More than ever, we view education s the magic pill.
As individuals, we continue to place faith and lots of dollars into getting that degree, or third degree, in hopes
that will levitate us from the stack of applications for a good job.
As parents, we spend heavily on our kids' education. We may move to an expensive
area so our kids can get "good" public schools. We may even spring for
private school and college, which today costs an inconceivable amount of
money. A child paying sticker price at well-regarded private schools
K-16 costs--when all is added in--almost a million dollars: $30,000 a
year x 12 and $70,000 a year x 4. And that assumes s/he'll graduate in
four years. 45.5% don't, even if given six years.
And that's just to get to the bachelor's degree. And that's just for
one child. Sure, there may be financial aid, but much of that is loan.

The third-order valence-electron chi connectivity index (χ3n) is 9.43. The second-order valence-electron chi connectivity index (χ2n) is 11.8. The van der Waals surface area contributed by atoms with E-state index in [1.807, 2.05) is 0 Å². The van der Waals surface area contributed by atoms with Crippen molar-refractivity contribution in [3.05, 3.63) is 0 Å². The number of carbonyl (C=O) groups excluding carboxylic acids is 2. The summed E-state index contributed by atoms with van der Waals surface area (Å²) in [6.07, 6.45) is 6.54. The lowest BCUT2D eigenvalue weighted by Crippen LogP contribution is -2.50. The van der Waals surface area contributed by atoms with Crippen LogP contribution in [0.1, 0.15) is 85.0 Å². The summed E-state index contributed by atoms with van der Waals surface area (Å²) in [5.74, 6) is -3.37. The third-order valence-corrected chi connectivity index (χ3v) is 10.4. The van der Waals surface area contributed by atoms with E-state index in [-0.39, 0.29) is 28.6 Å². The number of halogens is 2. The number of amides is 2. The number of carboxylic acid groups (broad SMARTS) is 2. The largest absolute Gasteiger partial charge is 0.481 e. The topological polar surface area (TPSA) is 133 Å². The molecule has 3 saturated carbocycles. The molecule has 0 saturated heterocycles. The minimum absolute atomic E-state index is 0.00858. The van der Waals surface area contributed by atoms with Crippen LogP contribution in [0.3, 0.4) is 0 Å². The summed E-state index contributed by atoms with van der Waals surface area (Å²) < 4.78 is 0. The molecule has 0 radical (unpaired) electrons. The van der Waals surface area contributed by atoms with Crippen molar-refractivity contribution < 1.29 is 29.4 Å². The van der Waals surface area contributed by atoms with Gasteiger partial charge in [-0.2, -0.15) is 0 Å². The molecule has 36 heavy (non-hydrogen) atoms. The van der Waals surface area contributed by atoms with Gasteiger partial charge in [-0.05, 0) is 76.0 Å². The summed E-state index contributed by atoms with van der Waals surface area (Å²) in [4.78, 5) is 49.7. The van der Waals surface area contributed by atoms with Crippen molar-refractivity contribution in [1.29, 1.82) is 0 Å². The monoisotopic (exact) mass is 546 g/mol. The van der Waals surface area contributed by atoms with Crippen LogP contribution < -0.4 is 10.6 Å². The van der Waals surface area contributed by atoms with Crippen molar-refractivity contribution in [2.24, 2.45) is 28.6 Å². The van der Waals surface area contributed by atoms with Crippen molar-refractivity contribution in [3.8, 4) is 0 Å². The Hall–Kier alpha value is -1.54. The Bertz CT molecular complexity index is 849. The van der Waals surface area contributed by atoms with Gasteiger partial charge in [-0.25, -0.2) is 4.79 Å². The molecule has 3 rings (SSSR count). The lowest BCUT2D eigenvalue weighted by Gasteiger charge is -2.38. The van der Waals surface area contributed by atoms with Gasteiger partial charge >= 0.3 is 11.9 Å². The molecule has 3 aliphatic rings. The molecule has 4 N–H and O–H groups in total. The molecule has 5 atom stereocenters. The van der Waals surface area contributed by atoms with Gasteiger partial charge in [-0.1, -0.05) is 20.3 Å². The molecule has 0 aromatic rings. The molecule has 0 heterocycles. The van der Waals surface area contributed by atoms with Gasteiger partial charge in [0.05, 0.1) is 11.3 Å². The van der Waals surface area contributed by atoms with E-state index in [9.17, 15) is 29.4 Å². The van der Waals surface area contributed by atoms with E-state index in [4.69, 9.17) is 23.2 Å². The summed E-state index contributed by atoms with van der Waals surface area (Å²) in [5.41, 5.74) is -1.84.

That has to be paid back, with interest.
As a society, at least publicly, we tout education as the magic pill,
the best hope for closing the achievement gap and for enabling the U.S.
to compete in the global economy, notably with China. So the U.S. spends #1 in the world per capita on education even though, year after year, among developed nations, the U.S. scores near the bottom.
And although colleges' PR machines tout US higher education as the finest in the world, dispassionate research finds remarkably little average student growth in college in, for example, writing, critical thinking, and now, yes in employment.
It is an unpopular yet ever more evident truth that how we end up may well be more a function of socioeconomic status and peers than
any difference between School A and School B, let alone teaching tactic
A vs tactic B. Yet, even if data doesn't support the power of
education, we somehow deeply believe that all those years, all that
money, all that effort on education has to make an important difference.
So let's assume that education matters and that it's worth our effort
to try to optimize it for ourselves and for our children.
In my PsychologyToday.com article today, I offer my
best shot on how to do so from preschool through graduate school.